Climate Change

Coastal crisis: It’s a race against time, and tide, for those living in Odisha’s coastal villages; here’s why

Odisha is fast losing its shoreline to rising sea levels. Its adaptation plans must not only be immediate but also foolproof

By Akshit Sangomla
Published: Sunday 19 March 2023
Coastal crisis
Just in 15 years, Podampeta village of Odisha's Ganjam district has lost 200 houses to the sea and now resembles a ghost village. (Photographs: Midhun Vijayan) Just in 15 years, Podampeta village of Odisha's Ganjam district has lost 200 houses to the sea and now resembles a ghost village. (Photographs: Midhun Vijayan)

It is a race against time, and tide, for those living in Odisha’s coastal villages. Data with the National Centre for Sustainable Coastal Management, Chennai, shows that 74 villages in the state are severely affected by shoreline erosion—the highest in the country.

A study paper published in the journal Spatial Information Research in June 2018 finds that almost half of Odisha’s coast—196 km of shoreline—has undergone erosion between 1990 and 2015.

A major reason for this is rising sea level, which is surging along the Odisha coast at a rate faster than the rest of the country. A July 2022 paper published in Applied Ecology and Environmental Research finds that sea level along Odisha has risen by 9.5 cm in the 50 years between 1966 and 2015.

The average sea level rise along the Indian coast during the period is 8.5 cm, shows the response to a query in Rajya Sabha in November 2019. Odisha has also been battered by the maximum number of cyclones in the country.

The government is well aware of the crisis, and has been implementing measures to stabilise select areas of the state’s coastline since 2012. In 2010, the Union environment ministry prepared an Integrated Coastal Zone Management Plan (ICZM) to be implemented on a pilot basis in Odisha, along with two other states prone to shoreline erosion—Gujarat and West Bengal.

The plan was to be implemented with Rs 896.37 crore financial assistance from the World Bank. But a 2022 report by the Comptroller and Auditor General of India states that “Inordinate delay in the preparation of this plan resulted in the implementation of pilot investment activities which did not emerge from the ICZM plan and thus, these activities could not complement the plan to this extent.”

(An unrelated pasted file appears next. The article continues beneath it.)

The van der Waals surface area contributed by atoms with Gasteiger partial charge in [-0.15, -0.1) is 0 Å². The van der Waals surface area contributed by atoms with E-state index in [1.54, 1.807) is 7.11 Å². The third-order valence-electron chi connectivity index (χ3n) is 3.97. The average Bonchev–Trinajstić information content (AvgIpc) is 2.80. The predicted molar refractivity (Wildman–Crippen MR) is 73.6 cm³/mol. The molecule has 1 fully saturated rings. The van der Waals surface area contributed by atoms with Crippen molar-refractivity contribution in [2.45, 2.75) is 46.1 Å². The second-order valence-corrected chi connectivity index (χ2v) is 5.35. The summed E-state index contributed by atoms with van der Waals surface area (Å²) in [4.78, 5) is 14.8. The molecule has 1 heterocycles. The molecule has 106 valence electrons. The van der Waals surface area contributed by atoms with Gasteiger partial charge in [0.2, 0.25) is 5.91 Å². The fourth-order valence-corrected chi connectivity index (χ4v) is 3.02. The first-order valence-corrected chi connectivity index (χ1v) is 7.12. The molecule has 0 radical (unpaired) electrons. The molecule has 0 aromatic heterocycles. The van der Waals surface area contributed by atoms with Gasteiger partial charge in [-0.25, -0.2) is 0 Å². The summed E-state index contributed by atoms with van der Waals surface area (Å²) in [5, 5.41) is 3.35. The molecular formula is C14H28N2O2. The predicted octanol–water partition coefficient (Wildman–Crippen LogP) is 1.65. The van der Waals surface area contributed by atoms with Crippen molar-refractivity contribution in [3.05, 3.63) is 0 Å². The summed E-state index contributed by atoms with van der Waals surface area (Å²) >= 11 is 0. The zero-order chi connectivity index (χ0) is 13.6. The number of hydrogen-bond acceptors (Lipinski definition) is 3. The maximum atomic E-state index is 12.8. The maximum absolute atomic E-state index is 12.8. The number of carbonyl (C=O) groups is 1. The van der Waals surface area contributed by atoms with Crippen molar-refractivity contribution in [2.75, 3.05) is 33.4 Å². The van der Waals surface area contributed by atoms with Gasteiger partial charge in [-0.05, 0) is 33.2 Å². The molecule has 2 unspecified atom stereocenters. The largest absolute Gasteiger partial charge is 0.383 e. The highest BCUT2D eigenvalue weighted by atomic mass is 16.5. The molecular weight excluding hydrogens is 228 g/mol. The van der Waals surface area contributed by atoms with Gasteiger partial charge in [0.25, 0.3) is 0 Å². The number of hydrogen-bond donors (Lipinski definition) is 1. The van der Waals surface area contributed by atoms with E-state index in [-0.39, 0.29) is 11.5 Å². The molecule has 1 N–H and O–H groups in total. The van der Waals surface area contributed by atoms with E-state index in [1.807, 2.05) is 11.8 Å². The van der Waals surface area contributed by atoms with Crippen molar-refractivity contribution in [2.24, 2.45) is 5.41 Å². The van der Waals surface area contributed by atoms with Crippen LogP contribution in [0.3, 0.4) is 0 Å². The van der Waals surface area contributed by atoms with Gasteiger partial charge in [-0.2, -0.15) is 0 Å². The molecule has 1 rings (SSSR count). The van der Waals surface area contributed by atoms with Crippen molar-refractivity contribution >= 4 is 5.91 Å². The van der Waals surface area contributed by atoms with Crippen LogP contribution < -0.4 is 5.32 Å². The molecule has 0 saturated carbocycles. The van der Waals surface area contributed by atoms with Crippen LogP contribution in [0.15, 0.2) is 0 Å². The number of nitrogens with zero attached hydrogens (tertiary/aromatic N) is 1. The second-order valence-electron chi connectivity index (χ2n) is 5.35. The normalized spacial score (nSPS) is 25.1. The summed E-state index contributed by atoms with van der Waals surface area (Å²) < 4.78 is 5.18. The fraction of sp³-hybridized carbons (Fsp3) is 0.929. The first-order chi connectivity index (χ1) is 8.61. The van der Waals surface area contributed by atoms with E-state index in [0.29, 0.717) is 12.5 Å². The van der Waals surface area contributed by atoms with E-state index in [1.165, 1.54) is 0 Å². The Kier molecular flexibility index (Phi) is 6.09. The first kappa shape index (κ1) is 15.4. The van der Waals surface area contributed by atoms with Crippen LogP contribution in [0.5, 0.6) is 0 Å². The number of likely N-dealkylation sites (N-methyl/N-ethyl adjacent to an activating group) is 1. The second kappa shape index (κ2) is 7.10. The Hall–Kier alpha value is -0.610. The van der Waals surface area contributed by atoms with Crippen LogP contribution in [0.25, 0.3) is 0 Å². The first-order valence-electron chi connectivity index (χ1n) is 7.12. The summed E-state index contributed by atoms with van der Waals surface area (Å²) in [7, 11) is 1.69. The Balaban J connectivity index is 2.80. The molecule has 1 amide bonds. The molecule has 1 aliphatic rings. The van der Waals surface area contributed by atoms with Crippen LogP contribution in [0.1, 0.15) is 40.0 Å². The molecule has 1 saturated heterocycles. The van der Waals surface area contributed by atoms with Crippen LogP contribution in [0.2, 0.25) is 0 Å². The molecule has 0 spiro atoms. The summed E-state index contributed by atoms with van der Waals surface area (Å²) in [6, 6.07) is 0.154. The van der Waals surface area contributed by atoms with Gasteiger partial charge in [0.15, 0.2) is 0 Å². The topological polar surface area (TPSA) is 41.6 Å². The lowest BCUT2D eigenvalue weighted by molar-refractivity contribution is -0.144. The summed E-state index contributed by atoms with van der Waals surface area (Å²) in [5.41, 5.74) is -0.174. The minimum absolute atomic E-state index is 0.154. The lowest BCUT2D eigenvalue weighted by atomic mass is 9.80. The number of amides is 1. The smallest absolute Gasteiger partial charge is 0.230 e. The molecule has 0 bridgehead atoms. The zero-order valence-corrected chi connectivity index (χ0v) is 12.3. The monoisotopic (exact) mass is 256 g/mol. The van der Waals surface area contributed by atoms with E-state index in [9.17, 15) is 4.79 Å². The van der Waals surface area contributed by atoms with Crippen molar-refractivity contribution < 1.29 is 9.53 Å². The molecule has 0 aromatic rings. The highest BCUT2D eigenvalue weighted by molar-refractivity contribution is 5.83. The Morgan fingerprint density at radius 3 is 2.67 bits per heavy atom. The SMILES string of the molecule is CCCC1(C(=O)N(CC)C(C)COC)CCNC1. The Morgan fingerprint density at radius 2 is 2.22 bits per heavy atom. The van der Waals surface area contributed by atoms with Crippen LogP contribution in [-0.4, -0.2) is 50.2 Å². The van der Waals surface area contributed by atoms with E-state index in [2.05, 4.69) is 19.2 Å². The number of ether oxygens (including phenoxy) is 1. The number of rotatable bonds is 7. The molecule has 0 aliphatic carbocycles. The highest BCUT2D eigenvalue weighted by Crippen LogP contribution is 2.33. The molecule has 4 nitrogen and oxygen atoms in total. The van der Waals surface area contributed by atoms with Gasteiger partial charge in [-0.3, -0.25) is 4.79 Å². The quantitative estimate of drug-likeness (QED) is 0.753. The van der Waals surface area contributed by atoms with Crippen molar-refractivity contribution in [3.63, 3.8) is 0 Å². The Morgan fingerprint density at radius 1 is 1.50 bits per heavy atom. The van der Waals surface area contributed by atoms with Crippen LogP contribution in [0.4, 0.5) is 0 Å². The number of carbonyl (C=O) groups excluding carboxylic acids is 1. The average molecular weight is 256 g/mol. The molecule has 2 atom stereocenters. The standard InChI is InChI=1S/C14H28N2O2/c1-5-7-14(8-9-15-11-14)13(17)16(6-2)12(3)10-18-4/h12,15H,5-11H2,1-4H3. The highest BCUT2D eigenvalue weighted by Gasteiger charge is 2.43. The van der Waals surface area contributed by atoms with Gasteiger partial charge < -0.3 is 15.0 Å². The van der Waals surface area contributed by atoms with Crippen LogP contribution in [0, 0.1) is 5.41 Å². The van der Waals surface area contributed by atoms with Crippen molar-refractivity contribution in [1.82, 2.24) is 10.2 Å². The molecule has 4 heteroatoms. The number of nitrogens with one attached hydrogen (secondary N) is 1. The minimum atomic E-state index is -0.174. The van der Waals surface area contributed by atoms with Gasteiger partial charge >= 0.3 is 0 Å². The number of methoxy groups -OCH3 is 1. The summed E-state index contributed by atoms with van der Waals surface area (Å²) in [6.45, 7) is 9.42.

In January 2023, Down To Earth travelled across some of the coastal areas of Odisha, only to find that the measures are barely able to check shoreline erosion of the state, leaving local communities and biodiversity exposed to rising sea levels and extreme sea level events, triggered by a combination of sea tides, waves and storm surges during cyclones. Most erosion control measures are either not suitable for the state’s highly dynamic shoreline or have implementation flaws.

In Pentha village of Kendrapara district, the geosynthetic tubes installed to check coastal erosion now resemble a seawallEngulfed by sea

The extent and severity of the erosion can be gauged at Podampeta and Ramayapatnam villages of Ganjam district. Located close to the Rishikulya river’s mouth (where the river enters the ocean), Podampeta is a site of extreme sea level events.

“Just six months ago, following a storm surge, a large patch of land, a metre from my house, was suddenly swept into the sea. Now, my house is on the line,” says C H Paindi, sitting on the doorstep of her worn down house. Paindi, in her 40s, recalls that the sea started moving closer to the village around 2007-09.